The walk towards low carbon food value chain development in the Global South

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By Ashiraf Migadde

In the midst of pursuing what I have developed a burning desire for, post my latest consultancy, I took time to re-trace the origin of the value chain to identify what has and not been done in the walk towards low carbon food value chains. The concept, as defined by Porter (1985), is the full range of activities, through which a product undergoes conception, production, distribution to consumers, and final disposal. It is from this definition that the term spread across various industries and disciplines including agriculture which consequently led to the dawn of the food value chain concept. Zamora (2016), extrapolated the need for value chain analysis as a tracking tool that analyzes the contribution of the different chain actors, their relationships, and the factors that influence how well or how badly the chain works. More to this, are the service providers and the (dis)enabling environment in form of critical factors such as infrastructure, policies, and regulations, as well as institutions and processes that shape the market ecosystem. As international trade spurs, the more complex food value chains become with different sustainability, safety, quality, regulatory intricacies for the actors and stakeholders involved.

The growing concerns for feeding the skyrocketing world population puts agriculture and food value chains in a very worrying spotlight which consequently threatens biodiversity and natural resources amidst the climate change threat. Agricultural systems have consequently become so resource-intensive of which approximately 87% of the land is dedicated to food production (Poore and Nemecek, 2018). Despite the fact that food value chains are estimated to account for directly and/or indirectly 20-30% of global greenhouse gas emissions (Smith et al., 2014), the processes behind emissions from food production are more complex than those from the energy sector. Generally, today’s food value chains are responsible for close to 14 billion metric tons of carbon dioxide equivalents (CO2eq) (Poore and Nemecek, 2018). In particular, the input and production functions of food value chains are responsible for more than half of the life-cycle emissions (Murphy-Bokern and Kleemann, 2014) more precisely 61% of food’s GHG emissions (81% including deforestation), 79% of acidification, and 95% of eutrophication (Poore and Nemecek, 2018).

While GHG emission performance assessment and management in food value chains is quite complicated due to variances in farming systems, scale and diversity (Keller, 2015), there have been considerable efforts to establish carbon footprint accounting models and methodologies that could abate in measuring and tracking food value chain emissions. Carbon footprint assessment in food value chain products is undoubtedly a recent trend for corporations with emission reduction targets (regulatory or voluntary) mostly in developed economies compared to developing economies. In so doing, such corporations attain carbon labels to attest for emission reductions for a particular product in particular value chains as steps to low carbon transitions in their respective economies.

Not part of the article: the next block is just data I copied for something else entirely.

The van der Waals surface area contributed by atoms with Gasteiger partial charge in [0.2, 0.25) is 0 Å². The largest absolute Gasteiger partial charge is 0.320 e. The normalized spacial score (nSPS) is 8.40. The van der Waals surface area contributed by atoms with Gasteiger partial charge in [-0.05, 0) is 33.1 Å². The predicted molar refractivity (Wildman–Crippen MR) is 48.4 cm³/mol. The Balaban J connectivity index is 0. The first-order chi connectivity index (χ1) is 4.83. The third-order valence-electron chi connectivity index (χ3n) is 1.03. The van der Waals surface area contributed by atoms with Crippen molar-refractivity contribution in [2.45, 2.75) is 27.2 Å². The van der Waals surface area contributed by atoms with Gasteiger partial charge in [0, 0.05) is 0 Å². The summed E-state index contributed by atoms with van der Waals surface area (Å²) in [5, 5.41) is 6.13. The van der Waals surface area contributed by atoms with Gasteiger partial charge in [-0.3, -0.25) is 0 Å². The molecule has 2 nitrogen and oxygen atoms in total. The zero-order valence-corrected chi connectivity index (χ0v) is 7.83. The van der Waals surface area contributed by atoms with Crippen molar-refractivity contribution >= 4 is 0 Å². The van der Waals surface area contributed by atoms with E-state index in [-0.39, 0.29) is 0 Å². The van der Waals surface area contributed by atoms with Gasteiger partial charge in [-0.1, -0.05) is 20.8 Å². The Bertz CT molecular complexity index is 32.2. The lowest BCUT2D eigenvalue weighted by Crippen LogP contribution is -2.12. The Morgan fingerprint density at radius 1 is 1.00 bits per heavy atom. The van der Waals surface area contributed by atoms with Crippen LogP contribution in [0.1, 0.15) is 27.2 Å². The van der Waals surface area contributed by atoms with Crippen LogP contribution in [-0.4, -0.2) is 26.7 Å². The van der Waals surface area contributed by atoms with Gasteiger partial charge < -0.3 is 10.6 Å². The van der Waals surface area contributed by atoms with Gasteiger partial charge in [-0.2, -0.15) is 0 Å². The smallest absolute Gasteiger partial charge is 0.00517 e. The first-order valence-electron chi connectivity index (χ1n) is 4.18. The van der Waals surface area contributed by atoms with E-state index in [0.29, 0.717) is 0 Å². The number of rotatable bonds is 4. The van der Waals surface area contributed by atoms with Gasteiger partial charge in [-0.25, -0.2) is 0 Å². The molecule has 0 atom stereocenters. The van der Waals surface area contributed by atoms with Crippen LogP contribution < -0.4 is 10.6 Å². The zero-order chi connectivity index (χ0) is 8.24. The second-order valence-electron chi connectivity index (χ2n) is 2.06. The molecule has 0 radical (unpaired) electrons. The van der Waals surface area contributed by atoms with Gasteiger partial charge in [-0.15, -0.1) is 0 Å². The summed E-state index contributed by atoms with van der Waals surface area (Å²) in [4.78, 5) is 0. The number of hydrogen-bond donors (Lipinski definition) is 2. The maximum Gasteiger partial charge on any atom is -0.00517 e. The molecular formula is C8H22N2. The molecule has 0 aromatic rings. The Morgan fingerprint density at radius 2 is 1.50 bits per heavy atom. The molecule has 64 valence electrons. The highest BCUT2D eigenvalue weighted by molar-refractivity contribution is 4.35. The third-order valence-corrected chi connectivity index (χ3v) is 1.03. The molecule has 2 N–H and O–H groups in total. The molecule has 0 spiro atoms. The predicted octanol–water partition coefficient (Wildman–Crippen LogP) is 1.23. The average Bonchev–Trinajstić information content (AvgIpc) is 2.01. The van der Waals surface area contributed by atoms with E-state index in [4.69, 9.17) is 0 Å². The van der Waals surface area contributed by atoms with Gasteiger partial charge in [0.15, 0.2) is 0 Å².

While different countries have their own Nationally Determined Contributions (NDCs), National Appropriate Mitigation Actions (NAMAs), and Green Growth Strategies (GGS) towards mainstreaming low carbon development across a multitude of sectors, much is still desired towards achieving the Paris Agreement 1.50C ambition in the Agriculture, Forestry and Land Use sector. Agriculture strategy versus implementation through climate change mitigation and adaptation is still largely inevitable.

Various scholarly studies have been conducted in low carbon agricultural development has been done although the extent, depth, coverage, and contexts of low carbon food value chain development research need unraveling. I, therefore, sought the need to explore the current state of works and gaps in regards to low carbon development with a specific inclination to agricultural food value chains as the biggest potential for GHG mitigation and adaptation. In my review, I not only focus on the core food value chain functions (input, production, processing, wholesale/export, retail, and consumption) and stakeholder relationships (value chain governance) but also the (dis)enabling environment to inform of institutions, processes and the factors that influence how well or how badly the chain works and chain service providers.  In this review, I extract the current works and gaps in knowledge towards achieving low carbon food value chains.

Original article can be found here

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